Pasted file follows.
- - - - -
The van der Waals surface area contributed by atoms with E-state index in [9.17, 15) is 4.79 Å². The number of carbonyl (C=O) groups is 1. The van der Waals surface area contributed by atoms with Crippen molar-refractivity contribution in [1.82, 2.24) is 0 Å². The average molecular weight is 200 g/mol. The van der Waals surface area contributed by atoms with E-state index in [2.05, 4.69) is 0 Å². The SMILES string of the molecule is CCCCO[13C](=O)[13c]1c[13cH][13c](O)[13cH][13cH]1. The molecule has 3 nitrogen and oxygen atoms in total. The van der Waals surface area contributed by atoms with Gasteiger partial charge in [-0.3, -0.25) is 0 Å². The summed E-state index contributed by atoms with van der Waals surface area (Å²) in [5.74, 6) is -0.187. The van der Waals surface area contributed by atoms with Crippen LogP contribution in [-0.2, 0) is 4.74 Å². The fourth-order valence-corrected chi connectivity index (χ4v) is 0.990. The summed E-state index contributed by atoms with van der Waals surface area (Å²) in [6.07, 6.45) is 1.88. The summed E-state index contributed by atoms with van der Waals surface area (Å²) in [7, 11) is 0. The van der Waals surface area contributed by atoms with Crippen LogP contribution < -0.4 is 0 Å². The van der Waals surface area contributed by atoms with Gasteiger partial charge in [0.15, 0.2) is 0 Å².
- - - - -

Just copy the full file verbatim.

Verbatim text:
The van der Waals surface area contributed by atoms with E-state index in [9.17, 15) is 4.79 Å². The number of carbonyl (C=O) groups is 1. The van der Waals surface area contributed by atoms with Crippen molar-refractivity contribution in [1.82, 2.24) is 0 Å². The average molecular weight is 200 g/mol. The van der Waals surface area contributed by atoms with E-state index in [2.05, 4.69) is 0 Å². The SMILES string of the molecule is CCCCO[13C](=O)[13c]1c[13cH][13c](O)[13cH][13cH]1. The molecule has 3 nitrogen and oxygen atoms in total. The van der Waals surface area contributed by atoms with Gasteiger partial charge in [-0.3, -0.25) is 0 Å². The summed E-state index contributed by atoms with van der Waals surface area (Å²) in [5.74, 6) is -0.187. The van der Waals surface area contributed by atoms with Crippen LogP contribution in [-0.2, 0) is 4.74 Å². The fourth-order valence-corrected chi connectivity index (χ4v) is 0.990. The summed E-state index contributed by atoms with van der Waals surface area (Å²) in [6.07, 6.45) is 1.88. The summed E-state index contributed by atoms with van der Waals surface area (Å²) in [7, 11) is 0. The van der Waals surface area contributed by atoms with Crippen LogP contribution < -0.4 is 0 Å². The van der Waals surface area contributed by atoms with Gasteiger partial charge in [0.15, 0.2) is 0 Å².